ref –


Both PUT and POST can be used for creating.

You have to ask “what are you performing the action to?” to distinguish what you should be using. Let’s assume you’re designing an API for asking questions. If you want to use POST then you would do that to a list of questions. If you want to use PUT then you would do that to a particular question.

Great both can be used, so which one should I use in my RESTful design:

You do not need to support both PUT and POST.

Which is used is left up to you. But just remember to use the right one depending on what object you are referencing in the request.

Some considerations:

Do you name your URL objects you create explicitly, or let the server decide? If you name them then use PUT. If you let the server decide then use POST.

For example, notice that your URL object you name the user_email explicitly to modify/create. Thus you use PUT.

Notice we let the server make decisions when we create the user. Hence we use POST

PUT is idempotent, so if you PUT an object twice, it has no effect. This is a nice property, so I would use PUT when possible.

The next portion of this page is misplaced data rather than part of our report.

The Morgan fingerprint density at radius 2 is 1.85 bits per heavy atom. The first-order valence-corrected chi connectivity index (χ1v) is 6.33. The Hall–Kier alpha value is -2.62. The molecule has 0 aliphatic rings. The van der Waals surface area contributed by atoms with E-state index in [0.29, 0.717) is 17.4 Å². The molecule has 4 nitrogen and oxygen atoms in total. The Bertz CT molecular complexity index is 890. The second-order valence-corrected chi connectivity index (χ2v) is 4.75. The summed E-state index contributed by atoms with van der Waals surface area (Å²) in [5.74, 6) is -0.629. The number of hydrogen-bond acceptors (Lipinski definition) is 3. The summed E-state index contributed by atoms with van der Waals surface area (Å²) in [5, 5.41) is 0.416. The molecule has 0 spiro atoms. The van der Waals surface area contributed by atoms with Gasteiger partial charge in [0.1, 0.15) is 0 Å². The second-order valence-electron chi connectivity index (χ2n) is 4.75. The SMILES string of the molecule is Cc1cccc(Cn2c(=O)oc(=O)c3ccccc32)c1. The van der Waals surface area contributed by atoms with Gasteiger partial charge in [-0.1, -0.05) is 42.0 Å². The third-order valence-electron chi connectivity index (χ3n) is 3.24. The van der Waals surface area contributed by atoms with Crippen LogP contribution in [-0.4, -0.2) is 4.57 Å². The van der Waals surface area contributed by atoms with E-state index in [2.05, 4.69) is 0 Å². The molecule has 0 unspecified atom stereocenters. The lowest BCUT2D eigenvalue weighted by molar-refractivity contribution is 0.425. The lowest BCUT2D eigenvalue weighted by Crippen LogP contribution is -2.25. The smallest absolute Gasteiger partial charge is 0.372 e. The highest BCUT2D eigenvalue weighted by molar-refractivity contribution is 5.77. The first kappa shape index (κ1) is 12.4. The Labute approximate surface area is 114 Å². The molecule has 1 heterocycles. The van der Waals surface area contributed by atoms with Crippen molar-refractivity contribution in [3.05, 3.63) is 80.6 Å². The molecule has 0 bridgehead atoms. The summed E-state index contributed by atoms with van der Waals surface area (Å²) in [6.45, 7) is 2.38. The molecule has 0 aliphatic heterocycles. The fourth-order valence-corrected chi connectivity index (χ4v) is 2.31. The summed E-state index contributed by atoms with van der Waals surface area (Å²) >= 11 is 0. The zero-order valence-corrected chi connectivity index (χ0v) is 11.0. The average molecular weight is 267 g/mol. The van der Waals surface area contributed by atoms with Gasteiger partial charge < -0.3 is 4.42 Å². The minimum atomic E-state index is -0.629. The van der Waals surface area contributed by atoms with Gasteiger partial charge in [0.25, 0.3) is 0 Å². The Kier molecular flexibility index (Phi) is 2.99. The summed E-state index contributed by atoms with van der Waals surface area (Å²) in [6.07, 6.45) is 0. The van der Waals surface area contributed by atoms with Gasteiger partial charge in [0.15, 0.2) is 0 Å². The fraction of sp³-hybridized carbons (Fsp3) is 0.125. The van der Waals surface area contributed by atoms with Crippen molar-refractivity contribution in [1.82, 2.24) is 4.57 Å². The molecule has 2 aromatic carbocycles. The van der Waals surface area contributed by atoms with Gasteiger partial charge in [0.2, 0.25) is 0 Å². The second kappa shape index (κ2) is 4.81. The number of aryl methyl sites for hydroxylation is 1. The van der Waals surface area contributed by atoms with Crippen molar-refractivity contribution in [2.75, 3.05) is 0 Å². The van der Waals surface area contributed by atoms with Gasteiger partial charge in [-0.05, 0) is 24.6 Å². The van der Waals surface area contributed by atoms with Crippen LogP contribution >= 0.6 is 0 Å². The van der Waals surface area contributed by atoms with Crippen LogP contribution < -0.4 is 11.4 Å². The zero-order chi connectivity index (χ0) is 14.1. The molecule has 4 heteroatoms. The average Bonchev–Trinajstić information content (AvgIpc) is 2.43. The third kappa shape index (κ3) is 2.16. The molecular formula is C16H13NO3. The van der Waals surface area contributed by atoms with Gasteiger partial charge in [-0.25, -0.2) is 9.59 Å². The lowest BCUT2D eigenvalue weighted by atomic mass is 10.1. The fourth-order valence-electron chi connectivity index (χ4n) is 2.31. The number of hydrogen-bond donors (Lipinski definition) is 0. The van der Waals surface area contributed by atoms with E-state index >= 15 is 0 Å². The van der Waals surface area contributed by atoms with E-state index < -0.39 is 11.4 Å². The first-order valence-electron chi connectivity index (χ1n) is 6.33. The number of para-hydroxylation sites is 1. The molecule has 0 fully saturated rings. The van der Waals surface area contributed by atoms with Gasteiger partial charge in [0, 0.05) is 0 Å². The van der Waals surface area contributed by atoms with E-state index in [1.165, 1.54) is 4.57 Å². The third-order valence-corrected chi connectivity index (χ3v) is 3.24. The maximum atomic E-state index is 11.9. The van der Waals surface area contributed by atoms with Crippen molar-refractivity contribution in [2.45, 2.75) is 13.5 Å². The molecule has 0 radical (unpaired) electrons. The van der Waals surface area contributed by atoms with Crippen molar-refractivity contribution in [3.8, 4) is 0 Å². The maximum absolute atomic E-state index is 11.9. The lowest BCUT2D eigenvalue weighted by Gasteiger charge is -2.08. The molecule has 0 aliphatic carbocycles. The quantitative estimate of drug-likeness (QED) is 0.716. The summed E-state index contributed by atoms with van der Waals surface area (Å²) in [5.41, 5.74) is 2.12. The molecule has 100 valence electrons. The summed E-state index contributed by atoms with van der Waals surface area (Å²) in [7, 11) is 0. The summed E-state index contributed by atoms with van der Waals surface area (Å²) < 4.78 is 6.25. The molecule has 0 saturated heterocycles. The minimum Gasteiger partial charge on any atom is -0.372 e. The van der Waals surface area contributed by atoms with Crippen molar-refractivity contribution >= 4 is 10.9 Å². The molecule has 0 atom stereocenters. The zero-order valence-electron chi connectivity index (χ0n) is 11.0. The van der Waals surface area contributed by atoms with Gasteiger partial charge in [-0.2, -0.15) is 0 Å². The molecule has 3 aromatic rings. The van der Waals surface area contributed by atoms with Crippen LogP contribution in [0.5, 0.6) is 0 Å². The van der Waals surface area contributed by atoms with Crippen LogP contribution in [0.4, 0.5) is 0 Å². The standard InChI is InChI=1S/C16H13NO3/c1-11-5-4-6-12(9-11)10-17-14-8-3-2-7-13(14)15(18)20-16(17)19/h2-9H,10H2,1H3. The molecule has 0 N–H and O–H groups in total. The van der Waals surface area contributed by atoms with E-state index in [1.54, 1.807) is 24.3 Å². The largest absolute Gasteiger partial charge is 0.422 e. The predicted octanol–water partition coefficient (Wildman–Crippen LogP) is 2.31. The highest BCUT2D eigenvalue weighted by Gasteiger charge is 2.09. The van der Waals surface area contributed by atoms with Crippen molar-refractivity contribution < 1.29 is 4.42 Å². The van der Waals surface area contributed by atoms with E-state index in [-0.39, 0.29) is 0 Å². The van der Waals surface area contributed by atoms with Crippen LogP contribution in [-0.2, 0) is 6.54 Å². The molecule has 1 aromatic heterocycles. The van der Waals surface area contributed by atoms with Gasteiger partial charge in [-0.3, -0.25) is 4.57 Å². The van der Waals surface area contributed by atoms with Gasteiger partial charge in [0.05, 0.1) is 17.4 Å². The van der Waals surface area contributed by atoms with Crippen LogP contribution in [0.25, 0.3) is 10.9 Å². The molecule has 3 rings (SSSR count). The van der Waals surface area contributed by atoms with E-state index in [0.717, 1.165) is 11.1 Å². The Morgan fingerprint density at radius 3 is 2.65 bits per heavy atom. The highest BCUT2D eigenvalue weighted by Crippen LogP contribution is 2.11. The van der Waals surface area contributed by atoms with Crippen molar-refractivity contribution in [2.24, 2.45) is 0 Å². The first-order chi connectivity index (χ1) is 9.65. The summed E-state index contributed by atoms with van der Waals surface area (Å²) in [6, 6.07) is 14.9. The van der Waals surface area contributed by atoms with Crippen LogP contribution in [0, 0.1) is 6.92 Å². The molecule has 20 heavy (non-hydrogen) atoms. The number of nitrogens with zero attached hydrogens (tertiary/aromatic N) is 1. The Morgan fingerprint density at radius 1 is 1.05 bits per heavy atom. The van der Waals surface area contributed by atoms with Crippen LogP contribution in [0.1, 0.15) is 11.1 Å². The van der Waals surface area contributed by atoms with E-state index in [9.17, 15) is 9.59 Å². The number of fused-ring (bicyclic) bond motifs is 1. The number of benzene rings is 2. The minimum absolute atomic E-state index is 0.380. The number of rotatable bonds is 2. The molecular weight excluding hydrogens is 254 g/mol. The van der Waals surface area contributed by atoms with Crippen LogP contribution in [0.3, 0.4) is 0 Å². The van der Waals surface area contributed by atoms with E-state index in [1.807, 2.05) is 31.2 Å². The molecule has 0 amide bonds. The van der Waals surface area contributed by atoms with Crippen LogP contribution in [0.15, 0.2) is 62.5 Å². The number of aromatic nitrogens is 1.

note: idempotent means whenever it is applied twice to any value, it gives the same result as if it were applied once.

You can update or create a resource with PUT with the same object URL.
But with POST you can have 2 requests coming in at the same time making modifications to a URL, and they may update different parts of the object.


Used to modify and update a resource

POST /questions/ HTTP/1.1

Note that the following is an error:

POST /questions/ HTTP/1.1

If the URL is not yet created, you should not be using POST to create it while specifying the name. This should result in a ‘resource not found’ error because does not exist yet. You should PUT the resource on the server first.

You could though do something like this to create a resources using POST:

POST /questions HTTP/1.1

Note that in this case the resource name is not specified, the new objects URL path would be returned to you.


Used to create a resource, or overwrite it. While you specify the resources new URL.

For a new resource:

PUT /questions/ HTTP/1.1

To overwrite an existing resource:

PUT /questions/ HTTP/1.1

I think one cannot stress enough the fact that PUT is idempotent: if the network is botched and the client is not sure whether his request made it through, it can just send it a second (or 100th) time, and it is guaranteed by the HTTP spec that this has exactly the same effect as sending once.